- The team was sent to collect data in the form of video imagery and interviews at 10/100 Ugandan heritage tribal and memorial sites
- Through technology enhances documentation, the oral culture and untold stories are beginning to be captured and shared
- The main question is: how can a cross-cultural partnership accurately and authentically capture and represent through social media voices and potentially lost heritage?
- The considerations guiding this project offer an approach that may provide non-Western museums with possibilities to develop what they envision as important for dissemination of their own culture and local heritage, and to re-appraise and re-evaluate the divide between the global North and South by focusing on the theories and processes that can best facilitate access within Ugandan National Museum
- Since the 2010 Kasubi Tomb fires, there is an urgent need to back up what documentation remains
- The collaboration between the Ugandan National Museum and Canadian researchers provide a unique opportunity about resisting colonization through indigenous voices with a global movement of Web 2.0/3.0
- The projects methodology is a qualitative ethnography including interviews and video recording of Ugandans at the 10 sites and their surrounding communities

- This data collected will be analyzed for patterns to capture the heritage of the physical sites and stories of those who live within the site surroundings
- The team has developed 4 core project principles for the intended project outcomes:
1. A Ugandan-based concept of a sustainable Web 2.0/3.0 social media architecture of participation for the museum and its artifacts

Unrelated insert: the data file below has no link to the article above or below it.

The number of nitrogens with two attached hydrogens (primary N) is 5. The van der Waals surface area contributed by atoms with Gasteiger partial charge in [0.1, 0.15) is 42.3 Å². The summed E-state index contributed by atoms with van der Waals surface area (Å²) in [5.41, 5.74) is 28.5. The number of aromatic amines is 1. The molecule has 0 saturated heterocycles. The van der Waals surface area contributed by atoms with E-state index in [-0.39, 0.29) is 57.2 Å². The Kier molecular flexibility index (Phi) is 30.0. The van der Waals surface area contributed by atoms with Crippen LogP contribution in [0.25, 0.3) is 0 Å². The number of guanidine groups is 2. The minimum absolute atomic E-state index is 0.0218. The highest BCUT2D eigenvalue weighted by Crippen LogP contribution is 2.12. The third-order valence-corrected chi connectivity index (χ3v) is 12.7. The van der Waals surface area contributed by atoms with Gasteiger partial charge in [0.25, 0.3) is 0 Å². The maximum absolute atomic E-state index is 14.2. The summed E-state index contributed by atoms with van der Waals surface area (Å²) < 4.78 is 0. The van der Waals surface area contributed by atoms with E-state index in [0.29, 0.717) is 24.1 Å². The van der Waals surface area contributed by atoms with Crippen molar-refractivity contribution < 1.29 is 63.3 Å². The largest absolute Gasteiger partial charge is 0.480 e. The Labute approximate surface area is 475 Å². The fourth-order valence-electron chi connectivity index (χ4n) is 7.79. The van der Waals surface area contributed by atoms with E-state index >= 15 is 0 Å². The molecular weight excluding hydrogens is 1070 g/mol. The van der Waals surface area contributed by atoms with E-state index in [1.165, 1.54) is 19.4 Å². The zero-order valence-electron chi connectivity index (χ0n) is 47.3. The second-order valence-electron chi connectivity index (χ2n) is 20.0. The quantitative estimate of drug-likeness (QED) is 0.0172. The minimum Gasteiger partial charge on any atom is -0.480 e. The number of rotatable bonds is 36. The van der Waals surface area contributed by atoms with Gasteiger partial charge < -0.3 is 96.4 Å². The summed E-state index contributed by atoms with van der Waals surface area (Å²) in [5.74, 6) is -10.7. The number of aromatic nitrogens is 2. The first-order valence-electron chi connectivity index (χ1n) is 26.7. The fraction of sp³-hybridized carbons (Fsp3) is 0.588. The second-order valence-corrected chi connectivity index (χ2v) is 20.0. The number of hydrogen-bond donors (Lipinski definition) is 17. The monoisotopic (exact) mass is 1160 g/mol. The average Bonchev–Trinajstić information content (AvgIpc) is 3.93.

2. The development of methodological approaches to accompany the museums web/social media learning
3. An initial museum web/social media prototype for museums in developing countries
4. A web 2.0/3.0 architecture documenting the project
- The team works to virtually represent the museum artifacts
- Project Trailer:
- Two main challenges faced the project:
1. Uganda experiencing a slower decision making pace than Toronto
2. The virtual space created in the web/social media becomes a process rather than a product
- The initial access points of the project will be developed to provide a co-created learning experience around the already existing artifacts
Final Questions:
1. what sort of ethical framework or standard must be in place when representing and/or exhibiting objects from around the world?

2. how does a digital experience support an objective situated stance on objects in a museum?

3. How can Museums adapt to changing ethical standard given if they have a historic permanent collections?
Please take your iPads and Google: Smithsonian Museum Virtual Tour, and click the first link. Please peruse the virtual tours of the museum
Traditional of World's Fairs' Continues...
(not in view: 'Other' pavilions/exhibitions part of Biennale)
Politics of Representation, Nationalism, and the Arts
National Pavilion System
British Pavilion Venice Biennale
German Pavilion Venice Biennale
Canadian Pavilion @ 2013 Venice Biennale - Shary Boyle 'Music for Silence'
Dedicated to those that are excluded, almost criticizing how art institutions classify objects and exclude
'White Cube'
'Salon' Style
Museum as event space (exclusive)
Museum as event Space (Inclusive)
Access and Representation in Museums
Case Study: Art Gallery of Ontario

What to do with them?
How to expand them?
How to get rid of them?
Who should be included?
Who should be excluded?
How to navigate cultural histories?
Activating the Museum
What can be done to react in a meaningful way to changing social perspectives? How to insert a contemporary voice?
How do we challenge history and move the discourse forward?
'Activting' Collections: Weltkulturen Frankfurt
Canadian Pavilion at Venice Biennale
National pavilions: Nationalism & Architecture
Colonialism & Semiotics
Historical Tradition vs. Contemporary Art
Three Areas of Focus Tonight: